De-Scoping Your Contact Centre for PCI DSS Compliance
PCI compliance is viewed as an expensive burden with concerns including disruption to daily business, budget restrictions, the complexity of the PCI DSS audit process, the potential training of staff, and so on.
Whatever merchants think about PCI DSS, it is the favoured payment security standard and will continue to be the benchmark for the industry, and more increasingly, for consumers. Most merchants are endeavouring to meet increasing customer security demands and protect their customers' data, and the related contact centres are changing their approach to how they deal with customer information. So, what methods are contact centres currently using to achieve compliance?
Creating 'clean room' environments or segregating card handlers from other personnel is generally good practice, however there are still gaps in these systems and processes. Call recordings and data collected on PCs and networks will be exposed in a PCI audit, so segmenting in isolation will not adequately address the full scale of PCI requirements.
Other systems enable agents to manually pause and resume recording using buttons on their screen or handset. These methods are used extensively but they are still open to human error. As a result, PCI DSS does not approve manual intervention. In addition, any pause and resume system leaves agents exposed to card data, increasing fraud risk.
Outsourcing to a PCI DSS Service Provider
Changing the internal processes of contact centres can in some instances be more time consuming, counterproductive and costly than choosing scenarios that may be more sustainable over a longer period of time. Owing to the complexity of the PCI DSS audit, more large contact centres are opting to outsource their requirement to VISA approved PCI DSS Level One Service Providers, so that they can continue to run their busy operation without distraction and reduce the scope of the lengthy and time consuming audit. The most popular solutions offered ask the caller to use their keypad to enter their card details, either through IVR Automation or agent assistance:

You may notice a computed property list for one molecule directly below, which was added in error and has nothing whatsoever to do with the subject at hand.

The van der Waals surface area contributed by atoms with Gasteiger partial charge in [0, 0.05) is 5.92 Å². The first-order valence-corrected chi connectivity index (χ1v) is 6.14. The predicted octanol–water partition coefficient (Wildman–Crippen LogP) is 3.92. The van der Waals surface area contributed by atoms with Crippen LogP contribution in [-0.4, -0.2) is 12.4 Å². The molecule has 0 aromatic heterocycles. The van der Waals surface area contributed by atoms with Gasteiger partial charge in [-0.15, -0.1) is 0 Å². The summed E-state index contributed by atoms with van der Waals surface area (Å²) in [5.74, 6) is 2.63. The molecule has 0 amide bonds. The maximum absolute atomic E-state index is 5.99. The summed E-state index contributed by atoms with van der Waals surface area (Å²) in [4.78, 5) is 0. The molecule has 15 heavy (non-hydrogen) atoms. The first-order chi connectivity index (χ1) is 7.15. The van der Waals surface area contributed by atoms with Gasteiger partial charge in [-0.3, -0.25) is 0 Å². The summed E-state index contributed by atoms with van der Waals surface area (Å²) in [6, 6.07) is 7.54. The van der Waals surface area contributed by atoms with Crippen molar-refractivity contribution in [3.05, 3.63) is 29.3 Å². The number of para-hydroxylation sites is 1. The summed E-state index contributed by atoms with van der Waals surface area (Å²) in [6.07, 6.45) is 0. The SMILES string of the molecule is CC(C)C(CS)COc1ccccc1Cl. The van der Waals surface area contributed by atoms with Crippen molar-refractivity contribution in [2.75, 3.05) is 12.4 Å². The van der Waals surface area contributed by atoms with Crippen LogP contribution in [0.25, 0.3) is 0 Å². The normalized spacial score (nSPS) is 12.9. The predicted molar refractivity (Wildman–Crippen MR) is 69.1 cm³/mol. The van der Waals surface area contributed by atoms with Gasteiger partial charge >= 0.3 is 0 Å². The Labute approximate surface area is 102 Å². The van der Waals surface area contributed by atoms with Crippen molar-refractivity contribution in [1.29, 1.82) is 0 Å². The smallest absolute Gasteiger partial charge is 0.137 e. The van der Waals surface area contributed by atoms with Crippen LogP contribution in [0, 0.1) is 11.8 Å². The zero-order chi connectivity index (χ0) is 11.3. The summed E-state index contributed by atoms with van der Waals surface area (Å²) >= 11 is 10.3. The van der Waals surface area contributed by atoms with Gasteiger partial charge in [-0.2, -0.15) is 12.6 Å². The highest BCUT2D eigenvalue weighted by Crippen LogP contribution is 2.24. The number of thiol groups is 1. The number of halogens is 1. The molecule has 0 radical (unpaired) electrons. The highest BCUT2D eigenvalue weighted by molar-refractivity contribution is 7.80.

Some contact centres use an external system to transfer calls to an IVR platform at the point in a conversation when they need to take payment. The caller uses their telephone keypad to enter their card details. This solution is highly effective at removing the agent threat from the transaction, but for good customer service, many organisations prefer to keep the caller on the line while the customer is taken through the payment process.
DTMF Tone Suppression
The second solution offered by outsourced providers enables the agent to guide the caller through the payment process, but is not exposed to any card data. This works by the agent asking the caller to enter their card details manually through their telephone keypad. The agent doesn't see or hear cardholder data and the customer stays on the phone with the caller while they are processing their payment. Minimal agent intervention is needed and the system hides card entries on the agent screen and blocks the DTMF tones from being recorded. This type of solution is generally considered to be one of the most robust PCI compliant contact centre solution and is usually offered on a premised or hosted basis. Depending on which service provider you use, it tends to vary in cost, complexity of integration and PCI Certification. To what extent the system actually de-scopes your contact centre from PCI also differs. For instance, some services are geared to de-scope the entire contact centre, which makes them fairly inflexible to organisations that take a relatively small proportion of payments through their agents.
At Eckoh we know that organisations have a range of requirements, from making a small amount of agent seats compliant to removing their entire contact centre environment from PCI scope. As a result, we've developed solutions to meet every contact centre's PCI compliance need offering the widest range of contact centre solutions on the market with quick implementation schedules and competitive costs.